Should you comply with Article 645 of the National Electrical Code?

By complying with Article 645 in the National Electrical Code (NEC), data centers can bypass the most stringent requirements of Chapters 1 through 4 of the NEC. But compliance with Article 645 isn't a free pass – it comes with stricter fire safety and emergency shutdown requirements. In this article, find out if Article 645 compliance is conducive with your data center's design and operation.

A major consideration in the design of a data center is whether the Information Technology Equipment (ITE) space

will comply with Article 645 of the National Electrical Code (NEC). Article 645 covers equipment, power supply wiring, equipment interconnecting wiring, and grounding of information technology equipment and systems. Chapters 1 through 4 of the NEC establish the mandatory minimum requirements for electrical installations in typical facilities. If we comply with Article 645, we can ignore some of the most burdensome of the mandatory requirements in Chapters 1 through 4.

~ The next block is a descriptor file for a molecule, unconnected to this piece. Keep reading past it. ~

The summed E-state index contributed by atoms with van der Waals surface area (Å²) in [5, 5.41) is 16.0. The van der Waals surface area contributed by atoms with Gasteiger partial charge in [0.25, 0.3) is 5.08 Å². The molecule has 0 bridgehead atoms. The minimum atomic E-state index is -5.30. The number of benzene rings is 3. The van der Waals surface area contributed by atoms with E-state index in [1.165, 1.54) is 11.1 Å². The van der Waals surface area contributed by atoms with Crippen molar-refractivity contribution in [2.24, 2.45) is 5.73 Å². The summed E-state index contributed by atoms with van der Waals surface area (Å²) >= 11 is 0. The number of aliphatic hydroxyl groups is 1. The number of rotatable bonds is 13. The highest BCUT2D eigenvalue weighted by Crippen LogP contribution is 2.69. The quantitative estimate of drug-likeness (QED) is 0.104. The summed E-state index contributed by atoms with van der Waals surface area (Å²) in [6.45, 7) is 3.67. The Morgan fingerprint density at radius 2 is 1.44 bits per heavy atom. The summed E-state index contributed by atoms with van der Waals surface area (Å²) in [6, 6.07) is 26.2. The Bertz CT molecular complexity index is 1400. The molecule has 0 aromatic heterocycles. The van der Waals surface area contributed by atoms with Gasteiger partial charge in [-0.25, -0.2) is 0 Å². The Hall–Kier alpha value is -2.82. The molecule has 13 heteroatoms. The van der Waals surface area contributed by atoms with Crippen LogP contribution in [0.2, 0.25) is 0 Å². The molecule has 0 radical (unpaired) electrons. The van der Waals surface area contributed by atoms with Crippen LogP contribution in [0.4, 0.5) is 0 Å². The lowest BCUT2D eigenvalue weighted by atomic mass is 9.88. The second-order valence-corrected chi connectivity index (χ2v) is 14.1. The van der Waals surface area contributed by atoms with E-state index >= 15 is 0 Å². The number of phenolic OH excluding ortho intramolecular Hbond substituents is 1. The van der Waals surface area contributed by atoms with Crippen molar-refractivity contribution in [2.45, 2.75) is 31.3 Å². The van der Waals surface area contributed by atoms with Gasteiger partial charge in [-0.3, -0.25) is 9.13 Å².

To assist you, we have identified the major differences in design, planning and operation between data centers that comply with Article 645 and those that do not comply. In this comparison we have utilized the 2008 version of the National Electrical Code that is enforced by most local authorities with jurisdiction.

Non-Article 645-compliant space headaches